Jud Heathcote: We only played him once. We used a match-up zone against him. And we put a man and a half on Bird. We put Magic on the second team in practice acting as Bird and he could do everything that Bird could, so this gave us an advantage. Bird ended up with 19 points that game.
Cory H.: Coach Heathcote, what is your take on the state of college basketball today, in regards to underclassmen leaving for the NBA? What type of damage, if any, has it done to the college game and do you need to keep these players around for four years to win a national championship today?
Jud Heathcote: It's hard. I think teams need to keep players for their senior years to be a candidate to win a title. If you look at North Carolina losing Vince Carter, and Jerry Stackhouse, it's hard to replace guys like that. With the money that is available and players with the talent, they want to play pro basketball. I see nothing wrong with college players going early. There are enough basketball players for college hoops to survive. I don't like high school players going early. I think there should be a rule instituted. High school players are not mature enough.
Brett Miller: How do you feel in general about compensating players during their NCAA eligibility?
Jud Heathcote: I have always said that players should have spending money. There should be money available for what I call "incidentals."
Jason Fields: Who was the most underrated player you have ever coached?
Jud Heathcote: I can think of two. Barry Fordham, he played 84'-86'. He played amazing D and guarded people much bigger than him. Ken Redfield from 87'-90', always played amazing defense. He made it in the CBA, but not the NBA. When you say underrated, I pick the guys that played great D and didn't get credit for it.
Zach: Do you have any favorite players in college basketball right now? Thank you for your time.
Jud Heathcote: My favorite player for the last few years has been Mateen Cleaves,and I like Matt Santangelo from Gonzaga. Matt was a key player on that team. But Mateen Cleaves took Michigan St. to the promise land. I identify more with the guards than the inside players, because they control the ball and make things happen. A guy I like now is Marcus Taylor, and he will be a great guard for Michigan St. When he attended the MSU Hoop camp, he was in 6th grade playing with juniors and seniors and made the all-star team and was almost the MVP of the all-star game. He was a tremendous talent.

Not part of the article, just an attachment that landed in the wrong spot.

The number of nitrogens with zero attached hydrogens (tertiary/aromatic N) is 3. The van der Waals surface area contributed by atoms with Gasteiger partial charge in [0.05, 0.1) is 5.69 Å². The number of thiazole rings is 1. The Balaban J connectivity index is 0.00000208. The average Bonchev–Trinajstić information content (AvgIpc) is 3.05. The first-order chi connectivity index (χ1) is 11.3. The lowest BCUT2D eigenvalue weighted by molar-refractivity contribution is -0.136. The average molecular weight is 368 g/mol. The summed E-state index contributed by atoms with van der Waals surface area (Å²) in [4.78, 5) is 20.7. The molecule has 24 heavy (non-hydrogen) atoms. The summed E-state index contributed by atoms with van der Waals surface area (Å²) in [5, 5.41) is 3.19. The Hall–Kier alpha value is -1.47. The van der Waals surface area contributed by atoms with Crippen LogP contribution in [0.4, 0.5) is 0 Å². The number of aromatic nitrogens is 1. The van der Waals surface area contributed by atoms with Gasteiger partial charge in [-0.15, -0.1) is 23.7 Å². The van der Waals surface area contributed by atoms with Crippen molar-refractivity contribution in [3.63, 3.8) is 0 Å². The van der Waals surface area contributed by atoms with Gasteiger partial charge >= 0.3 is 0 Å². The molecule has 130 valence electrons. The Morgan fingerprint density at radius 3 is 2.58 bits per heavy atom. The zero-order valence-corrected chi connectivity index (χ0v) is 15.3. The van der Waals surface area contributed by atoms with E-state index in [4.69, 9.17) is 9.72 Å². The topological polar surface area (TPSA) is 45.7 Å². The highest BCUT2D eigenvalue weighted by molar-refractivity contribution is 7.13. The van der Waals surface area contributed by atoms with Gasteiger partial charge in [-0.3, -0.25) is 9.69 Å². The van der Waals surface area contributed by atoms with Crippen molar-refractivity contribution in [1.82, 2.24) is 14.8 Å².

Beamer: What player are you most proud of since leaving MSU?
Jud Heathcote: I think the player is Mike Longaker. He was No. 1 at his medical class at Harvard and he is an expert in Pediatrics. Magic Johnson is a tremendous businessman. Scott Skiles is a great coach. These three guys come to mind.
Mark '92: What kind of NBA potential do you think Mateen Cleaves and Morris Peterson have?
Jud Heathcote: I think potential hinges on continued improvement. I look for Mateen to be a great leader but he must improve his shooting. Morris has talent, but if they play him at the four spot, he has to work on his ball-handling. They both have potential. You must continue to improve or others will pass you by, and I think that both these players will not let the competition pass them by.
Beamer: Coach, what would your all-time starting five be from all the Spartan players you coached?
Jud Heathcote: I have never picked an all-time starting five. When you do that, you insult other players. I have always said Magic Johnson and four other Spartan players.
John Mepos: What do you think of the job Coach Izzo has done and how does this championship team compare to yours in 1979?
Jud Heathcote: I think Tom has done a great job of coaching. He has had greater success than I thought he would and now he has established us as one of the best programs in the nation. I don't think you can compare the teams. Magic and I were down on the floor after the current Spartans won, and we said, jokingly, that we would win by 20. But the difference would be the Magic man. I don't know how the game would turn out, but I have to say that we would eventually win. It's been a thrill for me to follow MSU for the last 3 years and this is a great program that will continue to be successful at the top national level.